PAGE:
Next time you tell someone, “it’s just a minor cut or scratch,” you may want to think again. If these minor wounds aren’t cleaned up in a timely manner, they can lead to major health issues and sometimes even death.
Twelve-year-old Rory Staunton’s story is one that started out innocent, as he fell and skinned his knee while diving for a basketball during a game at his New York private school.
Following what was thought to be a minor incident, Rory’s teacher covered up the cut with plasters. Little did they know at the time, Rory had suffered from severe septic shock and he died just four days later.
As the leading cause of death in hospitals, Sepsis is a life-threatening condition that is triggered when the body’s immune system goes into overdrive to fight an infection.
Because doctors and those affected fail to recognize the symptoms of Sepsis, the condition is often untreated and undiagnosed, which often results in untimely and unnecessary death. Prior to Rory’s death, there were no protocols put in place to detect sepsis and no awareness for the condition.
Rory’s parents, Orlaith and Ciaran Staunton made it their mission to not only raise awareness but to encourage protocols that would help parents identify and treat Sepsis. They didn’t want any other parent to have to suffer the pain that they have had since Rory passed in 2013, so they founded the Rory Staunton Foundation.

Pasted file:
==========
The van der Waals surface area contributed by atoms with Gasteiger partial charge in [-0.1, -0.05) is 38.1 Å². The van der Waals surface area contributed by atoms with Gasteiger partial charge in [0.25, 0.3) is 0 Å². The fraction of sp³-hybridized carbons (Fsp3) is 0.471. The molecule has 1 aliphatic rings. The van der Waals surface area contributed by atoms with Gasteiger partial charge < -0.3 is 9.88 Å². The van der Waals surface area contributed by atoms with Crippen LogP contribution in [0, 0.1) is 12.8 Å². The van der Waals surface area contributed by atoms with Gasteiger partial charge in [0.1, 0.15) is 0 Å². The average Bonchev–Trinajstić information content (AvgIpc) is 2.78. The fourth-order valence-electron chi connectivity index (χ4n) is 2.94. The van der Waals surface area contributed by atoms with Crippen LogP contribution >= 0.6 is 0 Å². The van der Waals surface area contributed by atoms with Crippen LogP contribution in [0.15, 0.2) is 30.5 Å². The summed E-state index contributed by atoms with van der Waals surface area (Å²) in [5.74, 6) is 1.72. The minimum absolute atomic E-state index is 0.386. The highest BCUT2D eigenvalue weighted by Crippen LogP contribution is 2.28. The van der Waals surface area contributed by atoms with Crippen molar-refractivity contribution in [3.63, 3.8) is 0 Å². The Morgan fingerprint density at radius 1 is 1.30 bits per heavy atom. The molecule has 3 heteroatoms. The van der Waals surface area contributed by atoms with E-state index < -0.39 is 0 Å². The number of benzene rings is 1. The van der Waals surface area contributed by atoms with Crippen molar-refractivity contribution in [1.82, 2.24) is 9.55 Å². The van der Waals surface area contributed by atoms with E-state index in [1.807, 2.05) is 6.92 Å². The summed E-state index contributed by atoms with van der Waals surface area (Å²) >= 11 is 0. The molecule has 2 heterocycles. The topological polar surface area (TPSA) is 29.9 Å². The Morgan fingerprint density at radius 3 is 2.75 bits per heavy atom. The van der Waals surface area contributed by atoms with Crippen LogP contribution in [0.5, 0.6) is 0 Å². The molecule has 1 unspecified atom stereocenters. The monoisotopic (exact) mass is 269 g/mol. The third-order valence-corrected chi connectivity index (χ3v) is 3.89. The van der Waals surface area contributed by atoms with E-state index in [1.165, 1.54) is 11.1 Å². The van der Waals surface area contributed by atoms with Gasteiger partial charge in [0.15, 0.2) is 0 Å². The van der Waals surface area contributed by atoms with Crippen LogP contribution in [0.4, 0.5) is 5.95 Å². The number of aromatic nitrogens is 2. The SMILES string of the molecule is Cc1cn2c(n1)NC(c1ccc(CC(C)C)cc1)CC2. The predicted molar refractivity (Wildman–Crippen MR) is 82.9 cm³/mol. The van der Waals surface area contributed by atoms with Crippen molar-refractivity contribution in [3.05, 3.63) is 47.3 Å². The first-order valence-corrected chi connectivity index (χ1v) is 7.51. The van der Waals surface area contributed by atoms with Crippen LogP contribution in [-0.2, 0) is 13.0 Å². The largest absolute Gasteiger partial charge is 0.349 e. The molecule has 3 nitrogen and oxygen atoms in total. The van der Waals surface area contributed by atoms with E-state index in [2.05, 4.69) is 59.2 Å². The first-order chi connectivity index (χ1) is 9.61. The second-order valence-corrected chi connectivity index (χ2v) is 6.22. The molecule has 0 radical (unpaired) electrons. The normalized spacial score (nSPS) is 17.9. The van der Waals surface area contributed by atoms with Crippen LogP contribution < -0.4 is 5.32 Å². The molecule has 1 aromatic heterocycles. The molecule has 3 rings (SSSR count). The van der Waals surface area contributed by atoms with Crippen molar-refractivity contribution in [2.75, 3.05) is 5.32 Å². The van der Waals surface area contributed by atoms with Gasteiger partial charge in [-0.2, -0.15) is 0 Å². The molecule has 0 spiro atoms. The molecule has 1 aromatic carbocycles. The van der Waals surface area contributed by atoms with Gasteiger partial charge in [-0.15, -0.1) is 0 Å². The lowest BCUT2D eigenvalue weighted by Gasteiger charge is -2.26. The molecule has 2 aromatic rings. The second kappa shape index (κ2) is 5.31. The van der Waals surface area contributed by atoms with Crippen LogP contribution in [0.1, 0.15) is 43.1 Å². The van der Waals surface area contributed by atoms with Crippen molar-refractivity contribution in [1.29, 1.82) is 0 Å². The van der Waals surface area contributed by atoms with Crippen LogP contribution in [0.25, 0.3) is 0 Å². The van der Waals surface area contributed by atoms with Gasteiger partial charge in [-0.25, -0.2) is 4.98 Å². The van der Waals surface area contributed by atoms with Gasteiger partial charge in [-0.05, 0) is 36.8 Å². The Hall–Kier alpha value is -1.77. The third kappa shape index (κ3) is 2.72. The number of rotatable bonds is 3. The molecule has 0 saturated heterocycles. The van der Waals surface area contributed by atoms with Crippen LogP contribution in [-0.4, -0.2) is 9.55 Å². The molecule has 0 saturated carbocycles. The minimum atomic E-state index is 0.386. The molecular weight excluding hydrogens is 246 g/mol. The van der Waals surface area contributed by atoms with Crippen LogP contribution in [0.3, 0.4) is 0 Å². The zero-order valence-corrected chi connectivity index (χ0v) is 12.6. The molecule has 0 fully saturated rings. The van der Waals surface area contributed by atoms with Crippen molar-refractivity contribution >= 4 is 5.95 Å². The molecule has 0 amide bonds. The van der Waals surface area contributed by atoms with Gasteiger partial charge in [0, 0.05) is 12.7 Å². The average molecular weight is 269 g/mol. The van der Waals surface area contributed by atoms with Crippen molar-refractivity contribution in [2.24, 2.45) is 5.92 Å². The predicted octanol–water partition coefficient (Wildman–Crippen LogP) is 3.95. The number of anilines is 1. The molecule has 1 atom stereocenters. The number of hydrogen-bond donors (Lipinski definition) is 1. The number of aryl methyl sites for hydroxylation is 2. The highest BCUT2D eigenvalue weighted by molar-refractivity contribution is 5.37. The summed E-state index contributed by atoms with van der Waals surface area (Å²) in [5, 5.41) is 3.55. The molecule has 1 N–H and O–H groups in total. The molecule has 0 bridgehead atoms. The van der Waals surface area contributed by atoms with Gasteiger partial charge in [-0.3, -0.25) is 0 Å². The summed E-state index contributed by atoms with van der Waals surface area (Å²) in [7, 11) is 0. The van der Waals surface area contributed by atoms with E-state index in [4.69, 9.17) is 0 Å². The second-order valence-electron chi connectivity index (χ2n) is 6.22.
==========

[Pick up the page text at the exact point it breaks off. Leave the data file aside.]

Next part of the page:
Thanks to the efforts of the Staunton’s, the Sepsis Care Improvement Initiative has been put in place in New York, and earlier detection and treatment have lowered the death rate due to the condition. While the initiative is still new, encouraging improvements have been demonstrated. There have been 4,727 fewer Sepsis deaths in New York since the initiative was launched.
“We have met the people that have been saved by these protocols,” said Ciaran. “We are happy that their parents are not joining us in this miserable life. We want that fighting chance extended to every family in America.
When our son died, there was no awareness, no sepsis protocols, nothing in the A-Z book on sepsis. Now we’ve shown here’s what we can do in New York. We want the US Government to have the same level of anxiety and awareness of Sepsis as they do Ebola.”
According to the National Institute of General Medical Sciences (NIGMS), every year more than one million Americans are affected by Sepsis and several end up dying from it.
Pictured below on the left: Orlaith, Ciaran, Rory and younger sister Kathleen. Right: Rory Staunton
Commenters shared their thoughts on the tragic incident…
“Went to a fundraiser in NYC for this foundation. Glad to see that the foundation is making a difference. Sorry for your loss.”
One commenter shared just how much Sepsis can affect someone’s body…
“I had Septicemia after surgery here in Ireland. It went undiagnosed for days which deteriorated into Toxic Shock Syndrome ( Septic shock). It was only the microbiologist who saved my life eventually. However, I am left with many lifelong after effects e.g., kidney failure. and frequent infections.”
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